The biggest thing that went wrong with my site was the background image – I still haven’t yet figured out how to fix it in place for my pages with extra content so that it doesn’t stretch out. Luckily, Professor Weir was also stumped by this one, so we’re both trying to figure it out. I guess it goes to show that sometimes even the pros struggle, and it’s not that they aren’t good at what they do, it’s just that computers in general are evil (just kidding. A little).
My site mostly had lots of smaller problems that took me a while to fix. I think one of the most frustrating problems was trying to get my photos to align for a gallery. I’m still somewhat fuzzy on floating, margins and padding, so getting my photos to sit exactly where I wanted them to was a challenge, to say the least. At one point, my photos cascaded out of their container and down the page in a zig-zag pattern, despite my frantic attempts to correct the code. In that case, hitting ‘Undo’ and starting all over again with the code was the best option. Creating separate <div> classes for black and white photos and their color counterparts was a solution suggested by Professor Weir, and I think it’s worked out pretty well. Getting the captions to line up correctly under the gallery was a challenge also. I’m currently experimenting with <div> tags to figure out where I should group the text.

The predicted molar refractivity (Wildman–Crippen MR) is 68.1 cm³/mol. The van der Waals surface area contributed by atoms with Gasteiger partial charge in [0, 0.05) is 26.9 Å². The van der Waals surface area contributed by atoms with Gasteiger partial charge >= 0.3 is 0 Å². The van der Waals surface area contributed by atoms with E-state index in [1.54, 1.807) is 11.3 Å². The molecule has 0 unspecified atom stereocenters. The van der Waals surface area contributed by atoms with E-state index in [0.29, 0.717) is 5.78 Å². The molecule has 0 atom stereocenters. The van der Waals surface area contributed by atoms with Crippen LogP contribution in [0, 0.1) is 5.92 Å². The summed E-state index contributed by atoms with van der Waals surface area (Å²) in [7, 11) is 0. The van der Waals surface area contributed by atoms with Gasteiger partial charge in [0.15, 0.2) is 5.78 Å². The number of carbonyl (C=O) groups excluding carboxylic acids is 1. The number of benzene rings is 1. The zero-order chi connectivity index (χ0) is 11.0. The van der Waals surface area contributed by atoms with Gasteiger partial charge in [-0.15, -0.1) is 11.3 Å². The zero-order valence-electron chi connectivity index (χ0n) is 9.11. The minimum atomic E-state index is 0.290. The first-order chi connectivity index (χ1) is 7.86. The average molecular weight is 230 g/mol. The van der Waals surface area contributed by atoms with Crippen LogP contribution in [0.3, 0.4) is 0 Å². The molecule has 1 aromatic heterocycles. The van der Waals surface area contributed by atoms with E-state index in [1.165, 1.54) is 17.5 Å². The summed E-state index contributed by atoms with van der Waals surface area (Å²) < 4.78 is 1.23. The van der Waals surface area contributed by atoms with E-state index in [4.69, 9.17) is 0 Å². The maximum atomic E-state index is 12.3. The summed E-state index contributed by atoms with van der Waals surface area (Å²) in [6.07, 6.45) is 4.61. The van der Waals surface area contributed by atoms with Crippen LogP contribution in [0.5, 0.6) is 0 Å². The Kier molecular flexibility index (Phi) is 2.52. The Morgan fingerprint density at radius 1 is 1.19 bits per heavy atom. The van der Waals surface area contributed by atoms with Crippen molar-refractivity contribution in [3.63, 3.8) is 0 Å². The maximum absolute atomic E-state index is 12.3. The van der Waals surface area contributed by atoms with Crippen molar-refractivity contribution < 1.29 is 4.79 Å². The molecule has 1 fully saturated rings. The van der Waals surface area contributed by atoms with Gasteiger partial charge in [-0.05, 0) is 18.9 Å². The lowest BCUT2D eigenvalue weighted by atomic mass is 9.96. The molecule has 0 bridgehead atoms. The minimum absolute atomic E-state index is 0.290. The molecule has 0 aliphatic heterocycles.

The biggest problem I encountered, and one that I’m not quite sure I fixed, was fitting the tone of the website to the story I was trying to tell. I feel this problem isn’t unique to journalism students who are just learning how to code, however; many sites for professional organizations don’t fit the tone or feel of their mission at all. I looked up websites for several historical societies for inspiration and was dismayed at the presence of garish colors, cutesy fonts and content that was thrown all over the page instead of organized well. I think designing a website that is truly elegant with a simple user interface is an art form. This was my first attempt ever at creating such art, and even though I felt it ended up a little more “Crayola” than “Rembrandt”, I’m not content to stop there. The Internet deserves better.